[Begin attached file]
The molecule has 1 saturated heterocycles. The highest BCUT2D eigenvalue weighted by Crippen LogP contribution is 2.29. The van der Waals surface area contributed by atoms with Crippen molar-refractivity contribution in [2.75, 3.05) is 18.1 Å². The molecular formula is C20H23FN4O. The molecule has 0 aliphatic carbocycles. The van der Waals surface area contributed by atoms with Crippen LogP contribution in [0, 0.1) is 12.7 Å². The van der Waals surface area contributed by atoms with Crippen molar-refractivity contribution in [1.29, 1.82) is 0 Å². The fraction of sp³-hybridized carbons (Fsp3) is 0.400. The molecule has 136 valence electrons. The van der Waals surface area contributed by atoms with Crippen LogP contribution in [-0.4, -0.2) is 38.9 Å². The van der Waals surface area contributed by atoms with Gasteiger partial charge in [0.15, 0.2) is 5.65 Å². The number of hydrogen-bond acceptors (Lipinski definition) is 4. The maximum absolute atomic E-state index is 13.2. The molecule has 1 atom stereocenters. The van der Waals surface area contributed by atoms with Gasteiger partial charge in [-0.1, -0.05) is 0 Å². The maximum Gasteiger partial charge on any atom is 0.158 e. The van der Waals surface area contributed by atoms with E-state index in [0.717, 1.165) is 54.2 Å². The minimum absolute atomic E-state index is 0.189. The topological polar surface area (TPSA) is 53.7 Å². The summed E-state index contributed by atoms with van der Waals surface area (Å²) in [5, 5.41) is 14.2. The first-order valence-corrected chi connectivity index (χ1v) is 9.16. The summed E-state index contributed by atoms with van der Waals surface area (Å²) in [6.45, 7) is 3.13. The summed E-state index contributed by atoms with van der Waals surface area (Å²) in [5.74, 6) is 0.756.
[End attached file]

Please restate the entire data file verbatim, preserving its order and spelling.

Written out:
The molecule has 1 saturated heterocycles. The highest BCUT2D eigenvalue weighted by Crippen LogP contribution is 2.29. The van der Waals surface area contributed by atoms with Crippen molar-refractivity contribution in [2.75, 3.05) is 18.1 Å². The molecular formula is C20H23FN4O. The molecule has 0 aliphatic carbocycles. The van der Waals surface area contributed by atoms with Crippen LogP contribution in [0, 0.1) is 12.7 Å². The van der Waals surface area contributed by atoms with Crippen molar-refractivity contribution in [1.29, 1.82) is 0 Å². The fraction of sp³-hybridized carbons (Fsp3) is 0.400. The molecule has 136 valence electrons. The van der Waals surface area contributed by atoms with Crippen LogP contribution in [-0.4, -0.2) is 38.9 Å². The van der Waals surface area contributed by atoms with Gasteiger partial charge in [0.15, 0.2) is 5.65 Å². The number of hydrogen-bond acceptors (Lipinski definition) is 4. The maximum absolute atomic E-state index is 13.2. The molecule has 1 atom stereocenters. The van der Waals surface area contributed by atoms with Gasteiger partial charge in [-0.1, -0.05) is 0 Å². The maximum Gasteiger partial charge on any atom is 0.158 e. The van der Waals surface area contributed by atoms with E-state index in [0.717, 1.165) is 54.2 Å². The minimum absolute atomic E-state index is 0.189. The topological polar surface area (TPSA) is 53.7 Å². The summed E-state index contributed by atoms with van der Waals surface area (Å²) in [5, 5.41) is 14.2. The first-order valence-corrected chi connectivity index (χ1v) is 9.16. The summed E-state index contributed by atoms with van der Waals surface area (Å²) in [6.45, 7) is 3.13. The summed E-state index contributed by atoms with van der Waals surface area (Å²) in [5.74, 6) is 0.756.